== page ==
To make matters worse, housework needed to be planned around load shedding, the intentionally-engineered electrical outages during peak times due to under capacity. This meant there was no electricity between eight and ten o’clock, nor at lunchtime and again in the evening. I didn’t dare step into a room in the summer months without switching on the ceiling fan first. Load shedding made it utterly unbearable to function in the muggy kitchen. The best remedy was to douse yourself in cold water and keep still for an hour or so until the artificial breeze returned.

The wildlife colonising our kitchen also kept me occupied. I didn’t mind the ants walking in single file along the window sill, and picking them out one by one from the sugar bowl became oddly therapeutic. It was the house lizards and cockroaches scaling our walls that took some getting used to. I didn’t dare leave anything uncovered after locating a lizard perched on a freshly washed bowl when I turned on the kitchen light one evening. If ever I felt inclined to ease my hygiene standards, I remembered how my cousin had unintentionally cooked a lizard after it had fallen into a pot of lamb and spinach curry. My poor grandfather had already been served his dinner when my cousin returned to the kitchen for a refill, and only became suspicious after spotting the now tender meat falling off the skeleton! Yet, a few days after the horror of confronting a black snake in the hallway, I nonchalantly flicked a plump lizard off my pillow before crawling into bed.

Within a matter of months, I’d rearranged the furniture to my heart’s content, labelled all the spice jars and mastered a routine in the kitchen. I’d stitched new curtains for my uncle’s bedroom and even learnt to make tea with the lemongrass growing in our garden. I was ready for a fresh challenge. I thought about improving my O-Level French by taking some classes at the Alliance Francaise, located just a couple of miles from our house. It would get me out of the house and it was high time I made some friends. I put this to my uncle one night as he prepared for his fifth and final visit to the mosque for the day. “How will French help you?” he pondered out loud, much to my unease. “I could understand if it was a cookery course because that would benefit us all,” he continued.

The response was stifling but my uncle was a man of his word. I was also mindful of his seniority in the family which meant that nobody ever stood up to him, not even mum who held her older brother in the utmost regard. So I only dared to challenge his old-fashioned views light-heartedly but it was clear his decision was made. Under the circumstances, it seemed indelicate to involve my husband by pitting him against his father, nor could I ask mum to intervene. With my husband absent, my uncle had evidently forgotten that my primary reason for entering the household was as his son’s wife. So there I was, six months married and stranded in Islamabad, destined for daily drudge as the dutiful daughter-in-law.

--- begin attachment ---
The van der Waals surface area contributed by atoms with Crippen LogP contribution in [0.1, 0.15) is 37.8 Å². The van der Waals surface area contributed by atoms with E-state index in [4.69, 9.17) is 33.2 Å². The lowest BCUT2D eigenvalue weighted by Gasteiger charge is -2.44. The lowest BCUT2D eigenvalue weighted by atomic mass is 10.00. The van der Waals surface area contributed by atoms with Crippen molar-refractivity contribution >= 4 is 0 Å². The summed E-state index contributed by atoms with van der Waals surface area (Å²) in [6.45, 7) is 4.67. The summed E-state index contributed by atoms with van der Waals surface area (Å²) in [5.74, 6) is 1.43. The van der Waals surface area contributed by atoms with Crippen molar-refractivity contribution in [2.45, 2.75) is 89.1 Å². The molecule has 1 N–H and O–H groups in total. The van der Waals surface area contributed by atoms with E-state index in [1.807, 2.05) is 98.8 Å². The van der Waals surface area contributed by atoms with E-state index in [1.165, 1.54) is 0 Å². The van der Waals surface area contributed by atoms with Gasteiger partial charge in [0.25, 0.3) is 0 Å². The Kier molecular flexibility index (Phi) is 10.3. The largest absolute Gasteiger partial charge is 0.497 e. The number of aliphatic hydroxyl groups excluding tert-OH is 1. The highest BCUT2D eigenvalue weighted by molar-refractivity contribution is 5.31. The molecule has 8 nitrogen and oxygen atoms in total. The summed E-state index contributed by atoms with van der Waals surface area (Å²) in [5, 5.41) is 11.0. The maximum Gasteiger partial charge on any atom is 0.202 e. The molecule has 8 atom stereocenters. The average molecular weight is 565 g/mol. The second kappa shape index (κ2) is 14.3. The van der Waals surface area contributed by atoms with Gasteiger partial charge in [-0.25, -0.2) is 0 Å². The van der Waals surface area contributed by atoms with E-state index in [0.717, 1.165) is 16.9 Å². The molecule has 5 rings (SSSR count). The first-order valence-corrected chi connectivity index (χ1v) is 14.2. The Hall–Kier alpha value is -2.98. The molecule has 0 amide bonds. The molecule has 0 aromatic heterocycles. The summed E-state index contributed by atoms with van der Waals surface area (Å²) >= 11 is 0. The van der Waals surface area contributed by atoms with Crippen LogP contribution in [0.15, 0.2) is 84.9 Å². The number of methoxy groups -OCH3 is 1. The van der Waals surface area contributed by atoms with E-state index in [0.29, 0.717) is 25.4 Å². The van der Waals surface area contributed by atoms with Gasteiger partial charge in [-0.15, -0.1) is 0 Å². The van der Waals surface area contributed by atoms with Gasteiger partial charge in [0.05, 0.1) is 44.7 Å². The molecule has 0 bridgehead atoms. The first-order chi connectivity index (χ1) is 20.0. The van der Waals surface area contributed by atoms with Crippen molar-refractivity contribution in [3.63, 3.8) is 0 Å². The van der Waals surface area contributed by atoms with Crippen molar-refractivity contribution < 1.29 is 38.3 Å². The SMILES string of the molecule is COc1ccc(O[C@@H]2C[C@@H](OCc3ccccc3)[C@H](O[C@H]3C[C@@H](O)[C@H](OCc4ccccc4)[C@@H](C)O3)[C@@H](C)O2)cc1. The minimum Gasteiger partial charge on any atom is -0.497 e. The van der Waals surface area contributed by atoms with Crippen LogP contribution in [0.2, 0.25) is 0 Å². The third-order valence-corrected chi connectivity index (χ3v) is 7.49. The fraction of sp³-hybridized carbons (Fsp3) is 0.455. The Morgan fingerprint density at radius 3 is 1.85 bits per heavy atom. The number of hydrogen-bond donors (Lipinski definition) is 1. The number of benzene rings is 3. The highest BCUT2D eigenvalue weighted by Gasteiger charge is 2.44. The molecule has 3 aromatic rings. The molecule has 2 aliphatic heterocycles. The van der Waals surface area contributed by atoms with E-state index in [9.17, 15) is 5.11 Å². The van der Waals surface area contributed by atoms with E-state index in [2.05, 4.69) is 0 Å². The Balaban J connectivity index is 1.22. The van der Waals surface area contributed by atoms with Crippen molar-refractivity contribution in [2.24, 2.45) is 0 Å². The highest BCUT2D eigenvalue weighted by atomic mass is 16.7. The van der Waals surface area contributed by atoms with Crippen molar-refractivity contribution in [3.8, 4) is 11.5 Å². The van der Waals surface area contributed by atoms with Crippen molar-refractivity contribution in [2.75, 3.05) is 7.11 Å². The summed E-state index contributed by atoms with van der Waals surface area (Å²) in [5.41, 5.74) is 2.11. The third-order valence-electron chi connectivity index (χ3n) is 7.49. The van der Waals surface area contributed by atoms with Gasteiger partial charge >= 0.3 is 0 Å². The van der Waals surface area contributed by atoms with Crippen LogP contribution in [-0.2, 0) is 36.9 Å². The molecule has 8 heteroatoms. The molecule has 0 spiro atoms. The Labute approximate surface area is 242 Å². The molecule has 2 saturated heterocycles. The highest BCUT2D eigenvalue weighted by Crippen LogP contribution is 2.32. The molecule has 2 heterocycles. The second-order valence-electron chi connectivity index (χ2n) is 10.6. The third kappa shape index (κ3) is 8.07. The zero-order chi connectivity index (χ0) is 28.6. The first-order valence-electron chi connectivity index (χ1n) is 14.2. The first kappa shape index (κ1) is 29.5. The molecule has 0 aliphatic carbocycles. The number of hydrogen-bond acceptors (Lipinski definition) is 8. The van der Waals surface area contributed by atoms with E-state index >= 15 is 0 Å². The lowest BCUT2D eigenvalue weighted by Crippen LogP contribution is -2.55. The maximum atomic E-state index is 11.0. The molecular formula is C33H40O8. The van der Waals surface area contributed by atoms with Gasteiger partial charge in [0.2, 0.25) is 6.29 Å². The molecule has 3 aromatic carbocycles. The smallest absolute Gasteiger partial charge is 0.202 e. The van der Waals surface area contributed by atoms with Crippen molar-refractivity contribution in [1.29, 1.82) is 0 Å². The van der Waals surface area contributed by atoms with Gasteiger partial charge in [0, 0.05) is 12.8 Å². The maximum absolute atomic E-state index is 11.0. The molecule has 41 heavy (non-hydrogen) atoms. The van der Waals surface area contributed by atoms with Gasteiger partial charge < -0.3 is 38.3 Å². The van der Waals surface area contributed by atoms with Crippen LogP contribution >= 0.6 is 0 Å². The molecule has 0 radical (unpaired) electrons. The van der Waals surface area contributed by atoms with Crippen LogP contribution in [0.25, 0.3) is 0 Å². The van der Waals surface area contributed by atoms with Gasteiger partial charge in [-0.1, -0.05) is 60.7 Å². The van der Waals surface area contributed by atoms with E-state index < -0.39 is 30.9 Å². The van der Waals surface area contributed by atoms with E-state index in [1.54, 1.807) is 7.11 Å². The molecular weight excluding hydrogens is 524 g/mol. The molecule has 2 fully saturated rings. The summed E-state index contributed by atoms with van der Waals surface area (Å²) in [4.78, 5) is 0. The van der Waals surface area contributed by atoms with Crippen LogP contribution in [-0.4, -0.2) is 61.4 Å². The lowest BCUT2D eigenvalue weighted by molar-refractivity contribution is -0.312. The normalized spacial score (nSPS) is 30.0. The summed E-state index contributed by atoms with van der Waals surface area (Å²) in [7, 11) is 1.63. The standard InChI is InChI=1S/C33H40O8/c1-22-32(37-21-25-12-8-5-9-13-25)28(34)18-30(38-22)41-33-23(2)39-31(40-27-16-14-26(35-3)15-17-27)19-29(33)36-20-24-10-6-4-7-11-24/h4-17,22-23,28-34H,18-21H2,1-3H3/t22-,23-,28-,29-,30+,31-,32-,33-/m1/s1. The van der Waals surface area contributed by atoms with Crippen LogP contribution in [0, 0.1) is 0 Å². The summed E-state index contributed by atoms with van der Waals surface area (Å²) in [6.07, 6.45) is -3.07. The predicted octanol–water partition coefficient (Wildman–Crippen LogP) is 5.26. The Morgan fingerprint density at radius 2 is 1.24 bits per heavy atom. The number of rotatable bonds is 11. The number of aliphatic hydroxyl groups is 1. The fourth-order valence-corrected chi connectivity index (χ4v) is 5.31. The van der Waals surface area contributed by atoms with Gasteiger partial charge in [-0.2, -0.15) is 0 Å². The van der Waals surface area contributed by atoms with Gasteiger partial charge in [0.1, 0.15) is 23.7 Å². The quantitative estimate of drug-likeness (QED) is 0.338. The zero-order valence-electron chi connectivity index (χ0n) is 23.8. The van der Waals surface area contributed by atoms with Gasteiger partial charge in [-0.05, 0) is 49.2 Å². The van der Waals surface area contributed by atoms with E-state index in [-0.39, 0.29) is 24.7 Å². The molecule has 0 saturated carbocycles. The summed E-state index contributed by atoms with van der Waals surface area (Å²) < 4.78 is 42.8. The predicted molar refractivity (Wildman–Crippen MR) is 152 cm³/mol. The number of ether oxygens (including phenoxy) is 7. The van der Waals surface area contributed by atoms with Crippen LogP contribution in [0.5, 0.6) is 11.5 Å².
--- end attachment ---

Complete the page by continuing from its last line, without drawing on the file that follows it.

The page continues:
THE NEXT INSTALMENT: SISTERHOOD AND SOLIDARITY

PREVIOUS: ANOTHER ONE BITES THE DUST

1 Bradford Pakeezah and Me

This isn’t a blog about Bollywood films; it’s a blog about the history of Bollywood’s relationship with Britain. I won’t be reviewing the latest films. I’m hoping to uncover the behind-the-scenes stories which have helped to make Bollywood films so popular in Britain today.

Bollywood films have been shown in Britain since at least the 1950s when South Asian migrant mill workers in cities like Bradford and Coventry sought entertainment on their day off. Asian entrepreneurs began to hire cinemas to show Bollywood movies on Sunday afternoons. Demand was so high that some even bought cinemas and established Indian film societies. British locations have featured in Indian films for decades, with the rolling landscape of the Lake District and Scottish castles acting as ‘exotic’ backdrops for numerous song and dance sequences. Britain featuring as part of the storyline is a relatively recent phenomenon. I’ve noted mounting interest in Indian films among my English friends. There was a time when my mates would consider watching a subtitled French film as a valuable cultural experience, yet Bollywood was strictly off limits. I sensed a shift after Shilpa Shetty’s run in with Jade Goody on Big Brother at the beginning of 2007. There was more mainstream exposure for Bollywood later the same year when Yorkshire hosted the IIFA Awards (Bollywood Oscars). Now we’ve reached the stage where credible Kylie has starred in a Bollywood song and dance sequence (‘Chiggy Whiggy’, Blue, D’Souza, 2009).

So here’s what I’ve got in mind. I want to talk to people who’ve been involved in bringing Bollywood to Britain. I want to track down some of the pioneers that screened the first Indian films in this country. I want to find out how the Bollywood Oscars ended up being held in Yorkshire. I’ve heard the offer of a friendly match at Headingley (Indians love cricket!) sealed it for the organisers, but is this really true? Another story I want to check is that Andrew Lloyd Webber apparently had a habit of watching Bollywood music channels with the volume turned down. The story goes that he was inspired to work with composer A R Rehman on a Bollywood style musical (Bombay Dreams, 2002) after seeing a clip of ‘Chaiyya Chaiyya’, which features a woman dancing on the roof of a moving train with Shahrukh Khan (Dil Se, Ratnam, 1998).

I want to share my love of Bollywood films, especially the old classics, and make them accessible to Bollywood beginners. So if you’ve never seen an Indian film, this blog might sway you, and may even help you decide which films to watch. I’m also hoping this blog will help me to think about my own relationship with Bollywood, and the part these films have played in my life. I wasn’t raised on a pure Bollywood diet, but the increasing availability of Indian films in early 1980s Bradford certainly helped me to come to terms with my cultural identity. Let me explain.